The Math Forum

Search All of the Math Forum:

Views expressed in these public forums are not endorsed by NCTM or The Math Forum.

Math Forum » Discussions » Education » math-teach

Notice: We are no longer accepting new posts, but the forums will continue to be readable.

Topic: Don't Let Math Pull the Wool Over Your Eyes
Replies: 7   Last Post: Jan 15, 2013 9:49 PM

Advanced Search

Back to Topic List Back to Topic List Jump to Tree View Jump to Tree View   Messages: [ Previous | Next ]
GS Chandy

Posts: 8,307
From: Hyderabad, Mumbai/Bangalore, India
Registered: 9/29/05
Re: Don't Let Math Pull the Wool Over Your Eyes
Posted: Jan 14, 2013 8:50 PM
  Click to see the message monospaced in plain text Plain Text   Click to reply to this topic Reply

Jerry Becker posted an 15, 2013 1:10 AM:
> ***************************************
> From the Wall Street Journal, Saturday, January
> 5, 2013. See
> 7887323374504578219873933502726-lMyQjAyMTAzMDAwNTEwNDU
> yWj.html?mod=wsj_valettop_email
> **************************************
> Don't Let Math Pull the Wool Over Your Eyes
> By Carl Bialik

Fascinating! Researcher Nimmo Eriksson did a study
in which he tagged on a "sentence containing a math equation (or something of that nature) to a totally unrelated passage (an abstract of some paper)".

It appears that most participants, even those with advanced degrees, found the passage including the unrelated math sentence to be more convincing than the passage without the unrelated math sentence!
> "Math makes a research paper look solid, but the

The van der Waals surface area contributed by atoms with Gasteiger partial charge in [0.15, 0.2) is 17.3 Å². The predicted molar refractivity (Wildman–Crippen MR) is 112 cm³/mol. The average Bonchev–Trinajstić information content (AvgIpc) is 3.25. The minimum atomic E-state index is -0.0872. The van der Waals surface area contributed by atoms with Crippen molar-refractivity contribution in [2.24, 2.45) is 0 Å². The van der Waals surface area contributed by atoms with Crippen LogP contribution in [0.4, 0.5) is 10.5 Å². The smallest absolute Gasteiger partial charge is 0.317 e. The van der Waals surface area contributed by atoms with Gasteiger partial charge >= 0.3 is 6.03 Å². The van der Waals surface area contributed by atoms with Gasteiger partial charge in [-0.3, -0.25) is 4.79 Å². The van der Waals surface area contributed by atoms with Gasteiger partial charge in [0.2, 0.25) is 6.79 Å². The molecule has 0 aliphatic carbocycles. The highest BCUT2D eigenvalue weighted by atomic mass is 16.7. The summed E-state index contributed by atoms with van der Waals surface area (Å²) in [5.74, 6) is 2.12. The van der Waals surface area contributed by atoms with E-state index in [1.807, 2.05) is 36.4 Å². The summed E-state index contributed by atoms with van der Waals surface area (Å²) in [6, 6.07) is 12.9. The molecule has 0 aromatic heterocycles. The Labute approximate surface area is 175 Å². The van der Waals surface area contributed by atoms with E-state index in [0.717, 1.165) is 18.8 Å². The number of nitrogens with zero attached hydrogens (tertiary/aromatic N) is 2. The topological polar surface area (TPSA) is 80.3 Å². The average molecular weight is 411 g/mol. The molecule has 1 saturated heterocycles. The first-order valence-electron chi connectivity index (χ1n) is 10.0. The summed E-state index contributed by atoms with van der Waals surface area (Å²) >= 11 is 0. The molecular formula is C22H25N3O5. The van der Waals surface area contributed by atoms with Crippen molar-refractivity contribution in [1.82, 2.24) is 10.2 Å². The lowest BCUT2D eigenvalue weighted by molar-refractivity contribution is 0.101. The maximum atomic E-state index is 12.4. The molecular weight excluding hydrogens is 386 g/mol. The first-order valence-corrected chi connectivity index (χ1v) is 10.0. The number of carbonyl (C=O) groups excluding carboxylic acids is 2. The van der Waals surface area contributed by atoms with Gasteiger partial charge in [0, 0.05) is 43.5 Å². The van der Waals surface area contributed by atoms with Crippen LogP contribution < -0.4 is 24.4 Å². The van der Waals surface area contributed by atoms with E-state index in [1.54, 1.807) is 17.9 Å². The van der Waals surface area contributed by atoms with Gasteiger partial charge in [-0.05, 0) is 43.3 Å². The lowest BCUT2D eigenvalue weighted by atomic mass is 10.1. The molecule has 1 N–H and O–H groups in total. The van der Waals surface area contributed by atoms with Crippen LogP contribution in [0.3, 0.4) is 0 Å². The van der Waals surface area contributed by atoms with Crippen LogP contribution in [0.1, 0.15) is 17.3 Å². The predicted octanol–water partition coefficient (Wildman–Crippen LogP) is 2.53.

> real science lies not in math but in trying one's
> utmost to understand the real workings of the
> world," Prof. Eriksson said.

But he DID find that those with degrees in math and
science to be less likely to be taken in.
> Those with degrees
> in math, science or technology rated the abstract
> with the tacked-on sentence as slightly
> lower-quality than the other. But participants
> with degrees in humanities, social science or
> other fields preferred the one with the bogus
> math, with some rating it much more highly on a
> scale of 0 to 100.

I.e., STEM may have some value - at least to lower
the possibility of the subject getting fooled by
something pretending to be scientific?

(I seem to recall, a couple of years ago, that a passage of utter gibberish pretending to be from some advanced technical discipline was highly rated by many who saw it - many of those also had advanced degrees in sociology and such).


Point your RSS reader here for a feed of the latest messages in this topic.

[Privacy Policy] [Terms of Use]

© The Math Forum at NCTM 1994-2018. All Rights Reserved.